It was clear from the outset that this Victorian terrace, with its ill-conceived layout, was not going to suit family life.
The Victorian terraced structure at the front of the property was connected to an old sail loft at the back, with an internal courtyard situated in between.
“The kitchen was located right at the rear. It was so dark,” says homeowner Daisy. “I really wasn’t feeling it. However, the home’s major draw was that when you went upstairs, the sea view from the bedrooms at the front was just stunning.”
The downstairs layout was also difficult for her partner Adam, who is 6’1″, to navigate. “I had to duck twice to walk from the front of the property to the back – that had to be resolved,” he says.
We had a budget of £50,000 for the work. We believed the structural changes we wanted to make could be completed for £40,000.” Once they had confirmation from the contractor their proposal was realistic, it was full steam ahead, and the pair went ahead with the purchase.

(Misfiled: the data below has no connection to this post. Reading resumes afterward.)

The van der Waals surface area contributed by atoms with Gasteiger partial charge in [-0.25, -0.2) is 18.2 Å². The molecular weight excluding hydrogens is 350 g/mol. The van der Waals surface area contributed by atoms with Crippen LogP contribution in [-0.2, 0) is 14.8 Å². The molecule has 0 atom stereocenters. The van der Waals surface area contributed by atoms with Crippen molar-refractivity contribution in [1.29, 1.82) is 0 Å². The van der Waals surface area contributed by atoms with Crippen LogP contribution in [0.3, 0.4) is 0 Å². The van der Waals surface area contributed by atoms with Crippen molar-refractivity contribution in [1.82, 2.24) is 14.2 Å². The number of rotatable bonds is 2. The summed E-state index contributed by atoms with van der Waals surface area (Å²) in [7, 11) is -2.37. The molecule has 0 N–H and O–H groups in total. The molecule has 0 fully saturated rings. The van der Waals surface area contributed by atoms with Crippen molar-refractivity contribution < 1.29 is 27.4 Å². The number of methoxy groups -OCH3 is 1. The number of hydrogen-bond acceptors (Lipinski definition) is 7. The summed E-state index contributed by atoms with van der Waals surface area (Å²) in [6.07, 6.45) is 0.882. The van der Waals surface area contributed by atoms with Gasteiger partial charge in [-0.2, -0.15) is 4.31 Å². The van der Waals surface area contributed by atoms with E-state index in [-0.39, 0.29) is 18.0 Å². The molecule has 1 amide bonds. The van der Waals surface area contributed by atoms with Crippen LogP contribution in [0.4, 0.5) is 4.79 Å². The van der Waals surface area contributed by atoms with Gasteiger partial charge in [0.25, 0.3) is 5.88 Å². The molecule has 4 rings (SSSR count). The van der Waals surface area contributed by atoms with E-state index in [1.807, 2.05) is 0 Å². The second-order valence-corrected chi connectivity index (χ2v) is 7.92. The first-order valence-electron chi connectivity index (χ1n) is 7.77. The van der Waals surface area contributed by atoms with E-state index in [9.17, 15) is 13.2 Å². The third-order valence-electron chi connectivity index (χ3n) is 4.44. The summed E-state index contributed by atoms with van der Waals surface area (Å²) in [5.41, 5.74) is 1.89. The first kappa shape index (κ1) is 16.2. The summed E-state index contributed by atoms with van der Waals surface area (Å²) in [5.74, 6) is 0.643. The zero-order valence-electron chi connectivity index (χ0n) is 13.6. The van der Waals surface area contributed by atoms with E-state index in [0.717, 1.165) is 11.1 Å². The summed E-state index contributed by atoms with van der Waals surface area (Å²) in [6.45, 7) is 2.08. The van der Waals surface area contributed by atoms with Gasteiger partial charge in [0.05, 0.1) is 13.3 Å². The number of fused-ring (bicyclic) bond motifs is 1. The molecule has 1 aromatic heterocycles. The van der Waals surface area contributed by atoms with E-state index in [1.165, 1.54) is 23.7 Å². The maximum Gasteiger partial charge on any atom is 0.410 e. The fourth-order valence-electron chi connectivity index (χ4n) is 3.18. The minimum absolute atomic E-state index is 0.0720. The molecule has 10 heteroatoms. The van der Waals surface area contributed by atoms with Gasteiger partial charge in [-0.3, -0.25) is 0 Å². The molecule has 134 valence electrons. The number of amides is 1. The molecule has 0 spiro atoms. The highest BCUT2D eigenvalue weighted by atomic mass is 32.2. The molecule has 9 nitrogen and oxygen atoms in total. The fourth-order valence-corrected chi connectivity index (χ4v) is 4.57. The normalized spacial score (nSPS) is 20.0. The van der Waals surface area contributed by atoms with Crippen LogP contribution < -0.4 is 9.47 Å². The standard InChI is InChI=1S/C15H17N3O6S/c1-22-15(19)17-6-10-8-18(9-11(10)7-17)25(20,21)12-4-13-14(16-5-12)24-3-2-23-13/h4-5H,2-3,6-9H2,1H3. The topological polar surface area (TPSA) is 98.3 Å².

The plan was to reconfigure the ground floor layout by fitting a roof lantern over the internal courtyard, which would become the dining room. “We also punched through two of the small windows that overlooked the courtyard, and made those into structural openings,” says Adam.
This allowed the couple to establish an open kitchen-dining-living area at the back of the house, connected to a playroom for Alfie at the heart of the floorplan.
A new WC was also put in under the stairs. The lounge at the front would remain untouched.
“We had this idea that we could be in the kitchen, while Alfie was doing something at the dining table, but could still be part of that,” says Daisy. “We also wanted a space where he could play and a zone that’d be large enough for us to be able to use for entertaining friends and family.”
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